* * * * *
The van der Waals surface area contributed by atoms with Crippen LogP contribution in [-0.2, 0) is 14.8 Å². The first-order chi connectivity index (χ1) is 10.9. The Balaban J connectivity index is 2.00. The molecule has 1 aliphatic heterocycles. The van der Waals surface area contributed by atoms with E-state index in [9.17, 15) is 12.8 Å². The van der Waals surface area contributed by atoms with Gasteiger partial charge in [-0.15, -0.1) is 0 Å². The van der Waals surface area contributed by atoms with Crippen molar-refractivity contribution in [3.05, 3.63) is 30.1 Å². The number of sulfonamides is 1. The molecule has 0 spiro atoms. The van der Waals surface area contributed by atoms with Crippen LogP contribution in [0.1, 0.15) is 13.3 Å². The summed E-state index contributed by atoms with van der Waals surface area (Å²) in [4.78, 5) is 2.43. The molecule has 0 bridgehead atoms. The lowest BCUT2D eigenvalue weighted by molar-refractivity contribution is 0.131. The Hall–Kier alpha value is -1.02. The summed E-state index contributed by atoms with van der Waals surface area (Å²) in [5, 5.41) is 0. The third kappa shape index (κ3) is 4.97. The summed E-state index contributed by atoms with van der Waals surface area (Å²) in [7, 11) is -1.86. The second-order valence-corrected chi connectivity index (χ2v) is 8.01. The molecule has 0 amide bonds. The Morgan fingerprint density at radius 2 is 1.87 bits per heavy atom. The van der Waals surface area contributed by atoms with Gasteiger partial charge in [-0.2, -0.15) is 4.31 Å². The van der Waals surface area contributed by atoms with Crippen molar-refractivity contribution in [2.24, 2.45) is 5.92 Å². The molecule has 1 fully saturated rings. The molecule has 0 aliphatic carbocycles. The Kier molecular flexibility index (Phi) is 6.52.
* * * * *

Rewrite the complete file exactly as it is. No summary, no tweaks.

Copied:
The van der Waals surface area contributed by atoms with Crippen LogP contribution in [-0.2, 0) is 14.8 Å². The first-order chi connectivity index (χ1) is 10.9. The Balaban J connectivity index is 2.00. The molecule has 1 aliphatic heterocycles. The van der Waals surface area contributed by atoms with E-state index in [9.17, 15) is 12.8 Å². The van der Waals surface area contributed by atoms with Gasteiger partial charge in [-0.15, -0.1) is 0 Å². The van der Waals surface area contributed by atoms with Crippen molar-refractivity contribution in [3.05, 3.63) is 30.1 Å². The number of sulfonamides is 1. The molecule has 0 spiro atoms. The van der Waals surface area contributed by atoms with Crippen LogP contribution in [0.1, 0.15) is 13.3 Å². The summed E-state index contributed by atoms with van der Waals surface area (Å²) in [4.78, 5) is 2.43. The molecule has 0 bridgehead atoms. The lowest BCUT2D eigenvalue weighted by molar-refractivity contribution is 0.131. The Hall–Kier alpha value is -1.02. The summed E-state index contributed by atoms with van der Waals surface area (Å²) in [5, 5.41) is 0. The third kappa shape index (κ3) is 4.97. The summed E-state index contributed by atoms with van der Waals surface area (Å²) in [7, 11) is -1.86. The second-order valence-corrected chi connectivity index (χ2v) is 8.01. The molecule has 0 amide bonds. The Morgan fingerprint density at radius 2 is 1.87 bits per heavy atom. The van der Waals surface area contributed by atoms with Gasteiger partial charge in [-0.2, -0.15) is 4.31 Å². The van der Waals surface area contributed by atoms with Crippen molar-refractivity contribution in [2.24, 2.45) is 5.92 Å². The molecule has 1 fully saturated rings. The molecule has 0 aliphatic carbocycles. The Kier molecular flexibility index (Phi) is 6.52.